The peanuts and prizes in a package of Cracker Jack get fans nearly as riled up as an umpire's "disputed" call in a tight Mariner game. Here are the weighty issues:...
The peanuts and prizes in a package of Cracker Jack get fans nearly as riled up as an umpire’s “disputed” call in a tight Mariner game. Here are the weighty issues:
Some Cracker Jack aficionados swear there are fewer peanuts in a CJ box or bag than there used to be. Just how many are there?
Most Read Life Stories
- Making wings at home but don’t want to deep-fry? Here’s the secret to crispy baked wings
- Warm up during these cold fall days with a hearty mushroom soup that will win over even the mushroom haters
- ‘Big & Bold’ demonstrates that while fitness is for all, it’s not one-size-fits-all
- A homemade pumpkin spice recipe to remind us what the season should really taste like
- The best apples for making apple pie
Taking the question seriously, we decided to count ’em. We bought three boxes of Cracker Jack from three different supermarkets, laid out the popcorn and peanuts from each box separately on the counter of the Seattle Times Food Department’s test kitchen and started counting. It didn’t take long.
One box had 5 peanuts, another 5-½ and the third box 7 — an average of 5.83 peanuts per box.
“That’s about right,” said Jared Dougherty, a spokesman for Frito-Lay, Cracker Jack’s manufacturer.
He said the company maintains a certain average ratio of peanuts to popcorn, by weight. He would not reveal that ratio but said the number we counted would be in the approved weight range.
“I would say they’ve come down a little bit (in peanut numbers)” since Borden owned Cracker Jack, prior to 1997, said Alex Jaramillo Jr., a dedicated CJ fan, commercial collector of CJ prizes and author of a book on the history of those prizes. The Fontana, Calif., man addedthat the actual average number is “hard to pin down.”
When Borden owned Cracker Jack, the company promised 12 to 15 peanuts per box, said Jaramillo, who once served as Borden’s volunteer Cracker Jack historian.
Before about 1918, the CJ manufacturer of that era promised about 40 peanuts per box, though the actual number was probably more like 25 to 30, Jaramillo said. Though the boxes were larger then, containing nearly twice as much product as current boxes, the peanut/popcorn ratio was higher than now.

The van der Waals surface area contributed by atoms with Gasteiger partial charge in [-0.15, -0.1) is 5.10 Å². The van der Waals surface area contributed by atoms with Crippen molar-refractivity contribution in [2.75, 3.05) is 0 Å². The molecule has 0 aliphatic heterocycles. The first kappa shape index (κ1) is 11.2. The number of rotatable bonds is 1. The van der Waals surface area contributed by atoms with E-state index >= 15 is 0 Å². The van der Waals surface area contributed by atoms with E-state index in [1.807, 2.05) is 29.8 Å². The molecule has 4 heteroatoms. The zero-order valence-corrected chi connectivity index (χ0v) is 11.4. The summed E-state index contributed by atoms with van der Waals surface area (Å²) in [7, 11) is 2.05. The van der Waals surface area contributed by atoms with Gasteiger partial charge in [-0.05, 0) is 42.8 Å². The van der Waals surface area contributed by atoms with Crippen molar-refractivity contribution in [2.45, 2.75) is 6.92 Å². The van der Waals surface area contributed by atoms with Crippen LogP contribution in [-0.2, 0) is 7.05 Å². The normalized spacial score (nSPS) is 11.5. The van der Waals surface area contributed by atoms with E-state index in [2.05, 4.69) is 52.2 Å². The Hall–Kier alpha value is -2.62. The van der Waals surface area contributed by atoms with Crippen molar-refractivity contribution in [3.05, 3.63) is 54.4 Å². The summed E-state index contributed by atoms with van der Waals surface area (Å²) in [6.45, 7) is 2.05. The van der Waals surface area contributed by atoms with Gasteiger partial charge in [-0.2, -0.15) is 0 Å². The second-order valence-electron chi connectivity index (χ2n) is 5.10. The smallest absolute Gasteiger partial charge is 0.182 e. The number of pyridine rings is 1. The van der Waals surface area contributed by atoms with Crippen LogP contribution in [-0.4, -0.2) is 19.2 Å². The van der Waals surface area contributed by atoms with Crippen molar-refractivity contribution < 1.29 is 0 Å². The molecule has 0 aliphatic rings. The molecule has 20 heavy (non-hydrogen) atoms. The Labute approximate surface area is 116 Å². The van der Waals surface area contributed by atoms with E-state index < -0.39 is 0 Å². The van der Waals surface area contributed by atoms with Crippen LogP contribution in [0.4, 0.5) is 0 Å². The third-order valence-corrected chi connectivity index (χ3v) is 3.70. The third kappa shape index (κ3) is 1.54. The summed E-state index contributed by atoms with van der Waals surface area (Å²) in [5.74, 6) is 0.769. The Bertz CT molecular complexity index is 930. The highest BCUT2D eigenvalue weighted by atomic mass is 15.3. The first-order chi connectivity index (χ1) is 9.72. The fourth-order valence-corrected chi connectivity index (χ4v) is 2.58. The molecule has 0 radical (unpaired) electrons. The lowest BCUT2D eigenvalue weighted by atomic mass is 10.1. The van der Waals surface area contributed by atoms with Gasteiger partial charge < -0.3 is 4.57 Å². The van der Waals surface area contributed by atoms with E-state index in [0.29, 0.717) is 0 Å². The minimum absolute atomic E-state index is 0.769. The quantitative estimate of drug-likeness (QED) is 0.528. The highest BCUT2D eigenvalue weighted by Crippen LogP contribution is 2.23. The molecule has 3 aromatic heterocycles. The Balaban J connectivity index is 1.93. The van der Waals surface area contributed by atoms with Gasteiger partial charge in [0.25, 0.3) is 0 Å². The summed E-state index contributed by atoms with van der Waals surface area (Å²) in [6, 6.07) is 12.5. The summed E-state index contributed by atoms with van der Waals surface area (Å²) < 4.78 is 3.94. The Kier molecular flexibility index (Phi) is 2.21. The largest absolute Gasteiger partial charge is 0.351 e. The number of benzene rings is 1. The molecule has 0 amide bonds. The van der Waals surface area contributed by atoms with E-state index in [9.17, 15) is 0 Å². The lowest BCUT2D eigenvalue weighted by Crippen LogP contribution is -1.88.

So there you have it: If Jaramillo is correct, today’s Cracker Jack boxes do indeed contain a few fewer peanuts than they once did.
Search for the prize in today’s bag or box of Cracker Jack and you’ll most likely come up with a little perforated paper envelope. Tear it open and you’ll probably find some sort of folding picture puzzle or optical illusion, perhaps joined by a riddle or two.
A disappointment if you’re hoping for a cute little figurine or a decoder ring. After all, for lots of people the prize is what Cracker Jack is all about.
“They’re little shadows of their former selves,” Jaramillo said of the current crop of prizes — a sentiment voiced by many.
A spokesman for Frito-Lay said some packages do contain other types of prizes, and Jaramillo said he has found little baseball stickers in the larger-size Cracker Jack bags, apparently timed for the new baseball season.
CJ prize collector Jo Richardson, of Yakima, said she doesn’t mind the paper prizes.
“What people don’t realize is they had a lot of paper (prizes) before, too.”
And she said that within the past couple of years there have been other types of prizes, such as a series of plastic animal figures.
Still, it’s the tin toys from the 1930s and ’40s that she especially likes in her collection, which fills a glass-fronted bookcase, 12 drawers in an antique dental-supply case and many loose-leaf notebooks.
The “golden age” of Cracker Jack prizes, said Jaramillo, was the ’20s and ’30s, when you could find prizes made of wood and even porcelain, such as little porcelain dolls. The dolls are particularly rare today “because they were made for children to play with and they would break,” he said.
“Finding one of those early prizes is like finding a jewel,” Jaramillo said.
Judith Blake, Seattle Times staff reporter